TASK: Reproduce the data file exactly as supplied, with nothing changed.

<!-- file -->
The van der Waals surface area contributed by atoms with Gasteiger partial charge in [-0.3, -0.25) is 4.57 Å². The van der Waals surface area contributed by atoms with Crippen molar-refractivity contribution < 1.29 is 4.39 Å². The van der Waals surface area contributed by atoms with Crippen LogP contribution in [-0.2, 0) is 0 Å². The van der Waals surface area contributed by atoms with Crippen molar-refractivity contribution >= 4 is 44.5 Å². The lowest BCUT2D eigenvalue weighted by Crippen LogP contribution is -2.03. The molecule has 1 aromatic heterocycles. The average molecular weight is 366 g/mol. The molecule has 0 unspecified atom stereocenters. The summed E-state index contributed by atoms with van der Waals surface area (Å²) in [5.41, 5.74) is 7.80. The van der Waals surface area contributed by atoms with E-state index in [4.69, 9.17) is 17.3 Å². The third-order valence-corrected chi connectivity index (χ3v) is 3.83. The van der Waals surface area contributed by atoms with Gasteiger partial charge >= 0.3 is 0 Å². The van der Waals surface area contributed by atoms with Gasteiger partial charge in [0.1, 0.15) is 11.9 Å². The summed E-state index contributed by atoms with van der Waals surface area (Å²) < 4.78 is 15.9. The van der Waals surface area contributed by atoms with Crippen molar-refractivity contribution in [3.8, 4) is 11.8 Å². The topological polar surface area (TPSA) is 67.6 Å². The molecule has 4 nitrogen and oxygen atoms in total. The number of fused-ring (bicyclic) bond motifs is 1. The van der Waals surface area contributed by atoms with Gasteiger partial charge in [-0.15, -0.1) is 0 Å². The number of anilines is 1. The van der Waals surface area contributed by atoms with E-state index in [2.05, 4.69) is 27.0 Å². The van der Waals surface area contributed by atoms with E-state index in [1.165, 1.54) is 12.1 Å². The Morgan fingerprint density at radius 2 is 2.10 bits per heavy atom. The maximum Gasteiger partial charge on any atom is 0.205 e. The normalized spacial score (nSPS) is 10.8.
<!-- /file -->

The van der Waals surface area contributed by atoms with Gasteiger partial charge in [-0.3, -0.25) is 4.57 Å². The van der Waals surface area contributed by atoms with Crippen molar-refractivity contribution < 1.29 is 4.39 Å². The van der Waals surface area contributed by atoms with Crippen LogP contribution in [-0.2, 0) is 0 Å². The van der Waals surface area contributed by atoms with Crippen molar-refractivity contribution >= 4 is 44.5 Å². The lowest BCUT2D eigenvalue weighted by Crippen LogP contribution is -2.03. The molecule has 1 aromatic heterocycles. The average molecular weight is 366 g/mol. The molecule has 0 unspecified atom stereocenters. The summed E-state index contributed by atoms with van der Waals surface area (Å²) in [5.41, 5.74) is 7.80. The van der Waals surface area contributed by atoms with E-state index in [4.69, 9.17) is 17.3 Å². The third-order valence-corrected chi connectivity index (χ3v) is 3.83. The van der Waals surface area contributed by atoms with Gasteiger partial charge >= 0.3 is 0 Å². The van der Waals surface area contributed by atoms with Gasteiger partial charge in [0.1, 0.15) is 11.9 Å². The summed E-state index contributed by atoms with van der Waals surface area (Å²) < 4.78 is 15.9. The van der Waals surface area contributed by atoms with Crippen molar-refractivity contribution in [3.8, 4) is 11.8 Å². The topological polar surface area (TPSA) is 67.6 Å². The molecule has 4 nitrogen and oxygen atoms in total. The number of fused-ring (bicyclic) bond motifs is 1. The van der Waals surface area contributed by atoms with Gasteiger partial charge in [-0.15, -0.1) is 0 Å². The number of anilines is 1. The van der Waals surface area contributed by atoms with E-state index in [2.05, 4.69) is 27.0 Å². The van der Waals surface area contributed by atoms with E-state index in [1.165, 1.54) is 12.1 Å². The Morgan fingerprint density at radius 2 is 2.10 bits per heavy atom. The maximum Gasteiger partial charge on any atom is 0.205 e. The normalized spacial score (nSPS) is 10.8.